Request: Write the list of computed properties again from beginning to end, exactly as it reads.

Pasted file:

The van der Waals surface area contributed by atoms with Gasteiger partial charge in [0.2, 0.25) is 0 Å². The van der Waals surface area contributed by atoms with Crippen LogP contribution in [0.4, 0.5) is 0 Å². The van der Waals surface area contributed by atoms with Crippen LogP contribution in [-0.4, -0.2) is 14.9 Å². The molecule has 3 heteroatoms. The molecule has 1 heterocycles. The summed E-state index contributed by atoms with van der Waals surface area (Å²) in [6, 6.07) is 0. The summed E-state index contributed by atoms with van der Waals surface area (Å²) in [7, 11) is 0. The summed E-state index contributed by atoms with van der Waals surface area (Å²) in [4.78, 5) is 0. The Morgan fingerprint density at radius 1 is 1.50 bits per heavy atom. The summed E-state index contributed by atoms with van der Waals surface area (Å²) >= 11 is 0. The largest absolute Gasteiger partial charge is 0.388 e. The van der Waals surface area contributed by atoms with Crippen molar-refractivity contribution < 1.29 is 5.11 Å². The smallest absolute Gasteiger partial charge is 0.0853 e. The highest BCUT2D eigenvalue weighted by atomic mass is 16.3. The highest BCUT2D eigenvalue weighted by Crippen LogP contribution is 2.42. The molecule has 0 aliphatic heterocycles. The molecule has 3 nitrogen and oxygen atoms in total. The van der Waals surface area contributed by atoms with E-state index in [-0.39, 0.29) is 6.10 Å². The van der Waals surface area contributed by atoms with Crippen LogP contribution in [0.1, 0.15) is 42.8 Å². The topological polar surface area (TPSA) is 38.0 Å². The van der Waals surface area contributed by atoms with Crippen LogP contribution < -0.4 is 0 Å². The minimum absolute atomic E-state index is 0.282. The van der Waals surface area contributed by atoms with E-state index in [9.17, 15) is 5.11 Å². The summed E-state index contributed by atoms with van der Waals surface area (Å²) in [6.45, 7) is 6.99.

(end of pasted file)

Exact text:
The van der Waals surface area contributed by atoms with Gasteiger partial charge in [0.2, 0.25) is 0 Å². The van der Waals surface area contributed by atoms with Crippen LogP contribution in [0.4, 0.5) is 0 Å². The van der Waals surface area contributed by atoms with Crippen LogP contribution in [-0.4, -0.2) is 14.9 Å². The molecule has 3 heteroatoms. The molecule has 1 heterocycles. The summed E-state index contributed by atoms with van der Waals surface area (Å²) in [6, 6.07) is 0. The summed E-state index contributed by atoms with van der Waals surface area (Å²) in [7, 11) is 0. The summed E-state index contributed by atoms with van der Waals surface area (Å²) in [4.78, 5) is 0. The Morgan fingerprint density at radius 1 is 1.50 bits per heavy atom. The summed E-state index contributed by atoms with van der Waals surface area (Å²) >= 11 is 0. The largest absolute Gasteiger partial charge is 0.388 e. The van der Waals surface area contributed by atoms with Crippen molar-refractivity contribution < 1.29 is 5.11 Å². The smallest absolute Gasteiger partial charge is 0.0853 e. The highest BCUT2D eigenvalue weighted by atomic mass is 16.3. The highest BCUT2D eigenvalue weighted by Crippen LogP contribution is 2.42. The molecule has 0 aliphatic heterocycles. The molecule has 3 nitrogen and oxygen atoms in total. The van der Waals surface area contributed by atoms with E-state index in [-0.39, 0.29) is 6.10 Å². The van der Waals surface area contributed by atoms with Crippen LogP contribution in [0.1, 0.15) is 42.8 Å². The topological polar surface area (TPSA) is 38.0 Å². The van der Waals surface area contributed by atoms with Crippen LogP contribution < -0.4 is 0 Å². The minimum absolute atomic E-state index is 0.282. The van der Waals surface area contributed by atoms with E-state index in [9.17, 15) is 5.11 Å². The summed E-state index contributed by atoms with van der Waals surface area (Å²) in [6.45, 7) is 6.99.